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I do think that the QFT process did open up students to be inquisitive, reflective thinkers, and these characteristics permeated into how students approached learning in any content area or aspect of school.
As the title of this book indicates, Dan Rothstein and Luz Santana believe that education can be transformed if students, rather than teachers, assume responsibility for posing questions. This idea may sound simple, but it is both complex and radical: complex, in that formulating good, generative questions, and being prepared to work toward satisfactory answers, is hardly a simple undertaking; and radical, in the sense that an apparently easy move can bring about a Copernican revolution in the atmosphere of the classroom and the dynamics of learning. The authors modestly quote physicist Niels Bohr who once said, ‘An expert is someone who has made all possible mistakes in a field and there are no more to be made.’ In reading this powerful work, I was reminded of what Albert Einstein said, when he learned of Jean Piaget’s pioneering questioning of young children: ‘so simple only a genius could have thought of it.’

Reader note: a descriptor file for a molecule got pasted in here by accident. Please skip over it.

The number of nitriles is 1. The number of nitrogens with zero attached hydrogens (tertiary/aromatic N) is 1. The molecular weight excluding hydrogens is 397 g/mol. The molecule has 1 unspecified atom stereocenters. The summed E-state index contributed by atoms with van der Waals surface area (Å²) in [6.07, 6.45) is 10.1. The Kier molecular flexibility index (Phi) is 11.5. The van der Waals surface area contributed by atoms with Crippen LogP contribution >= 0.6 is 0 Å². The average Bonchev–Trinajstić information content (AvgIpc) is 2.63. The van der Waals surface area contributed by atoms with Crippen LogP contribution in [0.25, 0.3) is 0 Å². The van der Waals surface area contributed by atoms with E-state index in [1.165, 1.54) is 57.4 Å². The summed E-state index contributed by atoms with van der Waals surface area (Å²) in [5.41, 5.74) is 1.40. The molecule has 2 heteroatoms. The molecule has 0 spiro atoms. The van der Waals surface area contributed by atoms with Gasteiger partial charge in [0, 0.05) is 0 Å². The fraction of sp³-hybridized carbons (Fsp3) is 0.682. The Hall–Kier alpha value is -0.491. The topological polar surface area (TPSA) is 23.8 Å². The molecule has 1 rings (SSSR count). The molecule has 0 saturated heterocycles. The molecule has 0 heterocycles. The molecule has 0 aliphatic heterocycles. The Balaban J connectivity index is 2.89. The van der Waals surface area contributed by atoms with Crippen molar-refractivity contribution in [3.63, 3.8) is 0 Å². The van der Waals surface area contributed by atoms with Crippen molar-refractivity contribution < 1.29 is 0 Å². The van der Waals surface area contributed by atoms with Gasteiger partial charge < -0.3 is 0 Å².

Asking questions is a step in creating change.
It helps me by getting me to think about questions on my own. Also, it gets my mind in motion to think about the questions other people make.
Their level of engagement in the activity and each other’s ideas was not only exhilarating, but literally heart-warming.
The hundreds of free resources you will find on our network will help you easily move into action to learn a strategy one day and facilitate the very next.
You’ll also get access to hundreds of free resources that will help you easily move into action to learn a strategy one day and facilitate the very next.